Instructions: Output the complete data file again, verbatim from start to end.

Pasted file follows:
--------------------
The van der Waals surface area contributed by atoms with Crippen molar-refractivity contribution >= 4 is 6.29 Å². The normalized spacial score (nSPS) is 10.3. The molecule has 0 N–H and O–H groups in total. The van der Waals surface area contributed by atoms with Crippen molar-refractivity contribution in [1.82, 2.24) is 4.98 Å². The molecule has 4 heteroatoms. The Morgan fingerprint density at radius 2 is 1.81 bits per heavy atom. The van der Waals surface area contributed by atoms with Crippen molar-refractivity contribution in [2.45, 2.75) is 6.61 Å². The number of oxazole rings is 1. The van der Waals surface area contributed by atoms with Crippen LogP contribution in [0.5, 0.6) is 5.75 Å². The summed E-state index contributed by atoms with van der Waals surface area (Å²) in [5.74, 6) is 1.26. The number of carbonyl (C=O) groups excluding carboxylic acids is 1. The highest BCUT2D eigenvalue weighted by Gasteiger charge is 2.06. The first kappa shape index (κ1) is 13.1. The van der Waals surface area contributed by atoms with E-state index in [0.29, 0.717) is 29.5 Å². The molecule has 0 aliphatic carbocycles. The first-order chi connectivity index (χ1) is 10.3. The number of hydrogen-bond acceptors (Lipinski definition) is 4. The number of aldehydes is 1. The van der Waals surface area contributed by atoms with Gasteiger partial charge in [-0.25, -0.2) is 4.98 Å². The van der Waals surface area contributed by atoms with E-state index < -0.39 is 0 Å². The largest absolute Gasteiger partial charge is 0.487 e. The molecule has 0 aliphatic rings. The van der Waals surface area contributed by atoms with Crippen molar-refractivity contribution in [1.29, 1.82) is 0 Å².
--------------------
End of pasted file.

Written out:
The van der Waals surface area contributed by atoms with Crippen molar-refractivity contribution >= 4 is 6.29 Å². The normalized spacial score (nSPS) is 10.3. The molecule has 0 N–H and O–H groups in total. The van der Waals surface area contributed by atoms with Crippen molar-refractivity contribution in [1.82, 2.24) is 4.98 Å². The molecule has 4 heteroatoms. The Morgan fingerprint density at radius 2 is 1.81 bits per heavy atom. The van der Waals surface area contributed by atoms with Crippen molar-refractivity contribution in [2.45, 2.75) is 6.61 Å². The number of oxazole rings is 1. The van der Waals surface area contributed by atoms with Crippen LogP contribution in [0.5, 0.6) is 5.75 Å². The summed E-state index contributed by atoms with van der Waals surface area (Å²) in [5.74, 6) is 1.26. The number of carbonyl (C=O) groups excluding carboxylic acids is 1. The highest BCUT2D eigenvalue weighted by Gasteiger charge is 2.06. The first kappa shape index (κ1) is 13.1. The van der Waals surface area contributed by atoms with E-state index in [0.29, 0.717) is 29.5 Å². The molecule has 0 aliphatic carbocycles. The first-order chi connectivity index (χ1) is 10.3. The number of hydrogen-bond acceptors (Lipinski definition) is 4. The number of aldehydes is 1. The van der Waals surface area contributed by atoms with Gasteiger partial charge in [-0.25, -0.2) is 4.98 Å². The van der Waals surface area contributed by atoms with E-state index < -0.39 is 0 Å². The largest absolute Gasteiger partial charge is 0.487 e. The molecule has 0 aliphatic rings. The van der Waals surface area contributed by atoms with Crippen molar-refractivity contribution in [1.29, 1.82) is 0 Å².